All three mergansers have nesting habits like the goldeneye group. Hooded Mergansers nest in tree holes like Buffleheads and goldeneyes, Common Mergansers, much larger, need much larger crevices in trees, but like Hooded, sometimes uses old Pileated Woodpecker holes. On the other hand, Red-breasted Mergansers nest on the ground, often in the shelter of rocks or fallen trees adjacent to their preferred breeding wetlands. With their northerly breeding range, there aren’t many trees big enough for a nest hole!

Dennis Paulson

Tuesday, September 23, 2014


During their first lab, I used to take the students in my vertebrate zoology class at the University of Puget Sound on a walk in the urban wilds. After we had walked a few blocks, I asked them to tell me why we weren't seeing any wildlife. When someone pointed out that we just saw a squirrel, I tell them that, sadly enough, this most obvious “wild” mammal isn’t native, nor are some of the “wild” birds we had seen.

But the answer is so obvious that eventually I always got the response I wanted:  “The habitat is so different from what it was.” They didn’t know the half of it! Not only do we cut down the trees, leaving a few token conifers, but we also wipe out the shrubs and herbs that make up the diverse understory of our forests. Each of those plant species has insects living on it, and all those insects disappear with their host plants. Guess the most important prey for our small wildlife species (amphibians, lizards, many birds and small mammals). That’s right, insects.

Don’t the cultivated plants we plant in the place of those we eliminate attract their own insects? Some of them do, but most aren’t native, and the insects that eat their leaves or pollinate their flowers may not occur here. And if they do appear, the typical response to them is a liberal application of pesticides. But it’s worse—most people favor evergreen plants such as rhododendrons and junipers that produce insect-deterring chemicals in their leaves and are thus relatively pest-free. Most evergreens fall in this category. And yes, I know honey bees aren't native, but they seem important in the pollination of many flowers, as our native bees have declined.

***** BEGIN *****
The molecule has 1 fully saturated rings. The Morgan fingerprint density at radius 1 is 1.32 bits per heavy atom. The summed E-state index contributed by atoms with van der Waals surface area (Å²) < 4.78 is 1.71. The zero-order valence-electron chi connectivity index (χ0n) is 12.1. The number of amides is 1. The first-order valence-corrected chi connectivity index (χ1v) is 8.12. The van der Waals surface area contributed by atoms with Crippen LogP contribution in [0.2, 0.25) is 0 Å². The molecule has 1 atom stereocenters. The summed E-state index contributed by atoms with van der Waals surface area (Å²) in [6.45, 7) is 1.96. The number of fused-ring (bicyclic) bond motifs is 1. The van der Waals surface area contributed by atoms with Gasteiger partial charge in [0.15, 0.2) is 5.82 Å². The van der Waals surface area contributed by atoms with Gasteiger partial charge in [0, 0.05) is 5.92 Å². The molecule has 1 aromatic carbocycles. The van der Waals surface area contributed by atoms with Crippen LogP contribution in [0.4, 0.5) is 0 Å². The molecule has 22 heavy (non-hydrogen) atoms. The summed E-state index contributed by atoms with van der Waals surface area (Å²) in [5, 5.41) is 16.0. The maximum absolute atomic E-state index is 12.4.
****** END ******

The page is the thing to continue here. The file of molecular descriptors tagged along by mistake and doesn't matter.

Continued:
And the final habitat constraint most of us apply is instead of letting a great variety of (admittedly weedy) herbaceous plants become established in our yards, we literally mow ‘em down. If you watch your yard, you’ll see that the rare dandelions that go to seed are immediately attractive to any seed-eating birds in the neighborhood. But how many of us sanction this sacrilegious seed set? However we view them, seeds are the primary diet for many small birds and mammals.

So my answer is “Don’t do as your neighbors do.” If you’re like most of us and don’t live on a ten-acre lot with real habitat, do your best to simulate it. Remember two important food groups, seeds and insects. Plant native trees and shrubs, especially deciduous ones, which are more attractive to insects. Plant native flowers attractive to pollinating butterflies, bees and hummingbirds. Fruits are also important foods for many birds and mammals; plant plenty of fruiting trees and shrubs.